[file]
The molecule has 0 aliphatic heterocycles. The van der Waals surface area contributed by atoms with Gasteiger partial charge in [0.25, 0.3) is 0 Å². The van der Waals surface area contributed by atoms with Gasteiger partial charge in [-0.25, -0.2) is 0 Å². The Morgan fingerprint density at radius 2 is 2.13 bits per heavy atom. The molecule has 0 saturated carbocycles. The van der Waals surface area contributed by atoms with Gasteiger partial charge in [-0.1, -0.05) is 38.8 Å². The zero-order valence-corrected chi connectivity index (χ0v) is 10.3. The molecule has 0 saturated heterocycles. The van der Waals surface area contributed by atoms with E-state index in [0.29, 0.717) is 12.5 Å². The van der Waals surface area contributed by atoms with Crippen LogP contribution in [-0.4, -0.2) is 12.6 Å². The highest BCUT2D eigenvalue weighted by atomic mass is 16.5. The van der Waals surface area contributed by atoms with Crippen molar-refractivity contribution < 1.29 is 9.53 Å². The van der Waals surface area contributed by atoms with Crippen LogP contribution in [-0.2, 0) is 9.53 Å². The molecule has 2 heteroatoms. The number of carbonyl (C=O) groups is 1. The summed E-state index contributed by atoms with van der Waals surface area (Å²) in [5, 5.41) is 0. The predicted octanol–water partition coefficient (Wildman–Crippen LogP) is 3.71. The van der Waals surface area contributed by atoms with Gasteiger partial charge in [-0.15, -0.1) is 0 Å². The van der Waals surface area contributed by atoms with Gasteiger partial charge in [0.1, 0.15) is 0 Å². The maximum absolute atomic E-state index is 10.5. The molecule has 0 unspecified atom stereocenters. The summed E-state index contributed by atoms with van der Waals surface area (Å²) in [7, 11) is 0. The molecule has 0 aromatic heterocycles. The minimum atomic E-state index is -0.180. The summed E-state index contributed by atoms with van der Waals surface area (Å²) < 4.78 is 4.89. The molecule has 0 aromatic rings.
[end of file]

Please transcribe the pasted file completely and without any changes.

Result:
The molecule has 0 aliphatic heterocycles. The van der Waals surface area contributed by atoms with Gasteiger partial charge in [0.25, 0.3) is 0 Å². The van der Waals surface area contributed by atoms with Gasteiger partial charge in [-0.25, -0.2) is 0 Å². The Morgan fingerprint density at radius 2 is 2.13 bits per heavy atom. The molecule has 0 saturated carbocycles. The van der Waals surface area contributed by atoms with Gasteiger partial charge in [-0.1, -0.05) is 38.8 Å². The zero-order valence-corrected chi connectivity index (χ0v) is 10.3. The molecule has 0 saturated heterocycles. The van der Waals surface area contributed by atoms with E-state index in [0.29, 0.717) is 12.5 Å². The van der Waals surface area contributed by atoms with Crippen LogP contribution in [-0.4, -0.2) is 12.6 Å². The highest BCUT2D eigenvalue weighted by atomic mass is 16.5. The van der Waals surface area contributed by atoms with Crippen molar-refractivity contribution < 1.29 is 9.53 Å². The van der Waals surface area contributed by atoms with Crippen LogP contribution in [-0.2, 0) is 9.53 Å². The molecule has 2 heteroatoms. The number of carbonyl (C=O) groups is 1. The summed E-state index contributed by atoms with van der Waals surface area (Å²) in [5, 5.41) is 0. The predicted octanol–water partition coefficient (Wildman–Crippen LogP) is 3.71. The van der Waals surface area contributed by atoms with Gasteiger partial charge in [-0.15, -0.1) is 0 Å². The van der Waals surface area contributed by atoms with Gasteiger partial charge in [0.1, 0.15) is 0 Å². The maximum absolute atomic E-state index is 10.5. The molecule has 0 unspecified atom stereocenters. The summed E-state index contributed by atoms with van der Waals surface area (Å²) in [7, 11) is 0. The molecule has 0 aromatic heterocycles. The minimum atomic E-state index is -0.180. The summed E-state index contributed by atoms with van der Waals surface area (Å²) < 4.78 is 4.89. The molecule has 0 aromatic rings.